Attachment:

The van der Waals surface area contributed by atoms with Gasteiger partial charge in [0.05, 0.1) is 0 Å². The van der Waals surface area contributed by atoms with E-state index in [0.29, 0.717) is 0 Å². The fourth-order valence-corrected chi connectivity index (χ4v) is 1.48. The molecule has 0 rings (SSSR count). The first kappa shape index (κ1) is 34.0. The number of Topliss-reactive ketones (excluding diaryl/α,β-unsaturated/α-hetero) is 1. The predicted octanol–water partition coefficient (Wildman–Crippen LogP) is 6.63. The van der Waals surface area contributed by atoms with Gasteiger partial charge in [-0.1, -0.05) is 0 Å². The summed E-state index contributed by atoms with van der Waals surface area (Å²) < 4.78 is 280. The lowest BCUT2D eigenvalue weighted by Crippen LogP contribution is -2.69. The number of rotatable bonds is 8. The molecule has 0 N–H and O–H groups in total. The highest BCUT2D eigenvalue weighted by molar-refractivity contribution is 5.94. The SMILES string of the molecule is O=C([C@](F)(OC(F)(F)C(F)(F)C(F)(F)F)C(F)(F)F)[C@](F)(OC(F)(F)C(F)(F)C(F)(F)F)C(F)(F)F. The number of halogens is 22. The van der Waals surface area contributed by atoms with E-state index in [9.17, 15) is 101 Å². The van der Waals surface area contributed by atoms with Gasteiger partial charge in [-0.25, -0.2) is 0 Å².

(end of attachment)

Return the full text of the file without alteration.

The van der Waals surface area contributed by atoms with Gasteiger partial charge in [0.05, 0.1) is 0 Å². The van der Waals surface area contributed by atoms with E-state index in [0.29, 0.717) is 0 Å². The fourth-order valence-corrected chi connectivity index (χ4v) is 1.48. The molecule has 0 rings (SSSR count). The first kappa shape index (κ1) is 34.0. The number of Topliss-reactive ketones (excluding diaryl/α,β-unsaturated/α-hetero) is 1. The predicted octanol–water partition coefficient (Wildman–Crippen LogP) is 6.63. The van der Waals surface area contributed by atoms with Gasteiger partial charge in [-0.1, -0.05) is 0 Å². The summed E-state index contributed by atoms with van der Waals surface area (Å²) < 4.78 is 280. The lowest BCUT2D eigenvalue weighted by Crippen LogP contribution is -2.69. The number of rotatable bonds is 8. The molecule has 0 N–H and O–H groups in total. The highest BCUT2D eigenvalue weighted by molar-refractivity contribution is 5.94. The SMILES string of the molecule is O=C([C@](F)(OC(F)(F)C(F)(F)C(F)(F)F)C(F)(F)F)[C@](F)(OC(F)(F)C(F)(F)C(F)(F)F)C(F)(F)F. The number of halogens is 22. The van der Waals surface area contributed by atoms with E-state index in [9.17, 15) is 101 Å². The van der Waals surface area contributed by atoms with Gasteiger partial charge in [-0.25, -0.2) is 0 Å².